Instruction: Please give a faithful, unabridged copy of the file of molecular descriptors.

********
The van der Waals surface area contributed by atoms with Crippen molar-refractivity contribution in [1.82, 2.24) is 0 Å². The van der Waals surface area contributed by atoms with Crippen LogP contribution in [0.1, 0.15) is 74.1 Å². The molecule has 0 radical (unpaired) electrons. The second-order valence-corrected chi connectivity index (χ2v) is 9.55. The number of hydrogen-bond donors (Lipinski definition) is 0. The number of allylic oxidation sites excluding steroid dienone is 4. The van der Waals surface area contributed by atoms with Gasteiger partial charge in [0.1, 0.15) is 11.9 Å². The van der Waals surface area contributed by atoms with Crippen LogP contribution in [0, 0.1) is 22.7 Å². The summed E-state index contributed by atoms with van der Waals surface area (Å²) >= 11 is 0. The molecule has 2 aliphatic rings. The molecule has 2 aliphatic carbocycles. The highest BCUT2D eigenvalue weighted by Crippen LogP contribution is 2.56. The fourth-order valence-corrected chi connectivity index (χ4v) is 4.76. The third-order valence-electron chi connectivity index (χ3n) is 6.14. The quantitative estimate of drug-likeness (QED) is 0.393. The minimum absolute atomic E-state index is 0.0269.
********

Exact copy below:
The van der Waals surface area contributed by atoms with Crippen molar-refractivity contribution in [1.82, 2.24) is 0 Å². The van der Waals surface area contributed by atoms with Crippen LogP contribution in [0.1, 0.15) is 74.1 Å². The molecule has 0 radical (unpaired) electrons. The second-order valence-corrected chi connectivity index (χ2v) is 9.55. The number of hydrogen-bond donors (Lipinski definition) is 0. The number of allylic oxidation sites excluding steroid dienone is 4. The van der Waals surface area contributed by atoms with Gasteiger partial charge in [0.1, 0.15) is 11.9 Å². The van der Waals surface area contributed by atoms with Crippen LogP contribution in [0, 0.1) is 22.7 Å². The summed E-state index contributed by atoms with van der Waals surface area (Å²) >= 11 is 0. The molecule has 2 aliphatic rings. The molecule has 2 aliphatic carbocycles. The highest BCUT2D eigenvalue weighted by Crippen LogP contribution is 2.56. The fourth-order valence-corrected chi connectivity index (χ4v) is 4.76. The third-order valence-electron chi connectivity index (χ3n) is 6.14. The quantitative estimate of drug-likeness (QED) is 0.393. The minimum absolute atomic E-state index is 0.0269.